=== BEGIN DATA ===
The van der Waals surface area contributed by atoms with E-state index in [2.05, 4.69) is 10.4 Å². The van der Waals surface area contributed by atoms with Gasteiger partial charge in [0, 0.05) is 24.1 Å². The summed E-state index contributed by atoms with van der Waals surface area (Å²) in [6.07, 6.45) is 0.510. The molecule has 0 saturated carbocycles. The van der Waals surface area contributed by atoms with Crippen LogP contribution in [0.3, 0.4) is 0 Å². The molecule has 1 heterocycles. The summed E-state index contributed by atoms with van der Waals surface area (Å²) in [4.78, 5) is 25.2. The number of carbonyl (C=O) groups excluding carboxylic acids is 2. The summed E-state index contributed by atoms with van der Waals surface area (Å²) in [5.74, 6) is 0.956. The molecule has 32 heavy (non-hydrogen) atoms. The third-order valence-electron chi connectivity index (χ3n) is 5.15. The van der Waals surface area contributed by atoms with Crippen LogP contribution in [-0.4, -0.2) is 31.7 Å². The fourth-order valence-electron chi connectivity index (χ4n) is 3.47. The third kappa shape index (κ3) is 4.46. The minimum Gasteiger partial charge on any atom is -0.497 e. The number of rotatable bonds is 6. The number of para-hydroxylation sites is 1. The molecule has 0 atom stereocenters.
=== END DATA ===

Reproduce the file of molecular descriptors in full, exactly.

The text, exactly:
The van der Waals surface area contributed by atoms with E-state index in [2.05, 4.69) is 10.4 Å². The van der Waals surface area contributed by atoms with Gasteiger partial charge in [0, 0.05) is 24.1 Å². The summed E-state index contributed by atoms with van der Waals surface area (Å²) in [6.07, 6.45) is 0.510. The molecule has 0 saturated carbocycles. The van der Waals surface area contributed by atoms with Crippen LogP contribution in [0.3, 0.4) is 0 Å². The molecule has 1 heterocycles. The summed E-state index contributed by atoms with van der Waals surface area (Å²) in [4.78, 5) is 25.2. The number of carbonyl (C=O) groups excluding carboxylic acids is 2. The summed E-state index contributed by atoms with van der Waals surface area (Å²) in [5.74, 6) is 0.956. The molecule has 32 heavy (non-hydrogen) atoms. The third-order valence-electron chi connectivity index (χ3n) is 5.15. The van der Waals surface area contributed by atoms with Crippen LogP contribution in [-0.4, -0.2) is 31.7 Å². The fourth-order valence-electron chi connectivity index (χ4n) is 3.47. The third kappa shape index (κ3) is 4.46. The minimum Gasteiger partial charge on any atom is -0.497 e. The number of rotatable bonds is 6. The number of para-hydroxylation sites is 1. The molecule has 0 atom stereocenters.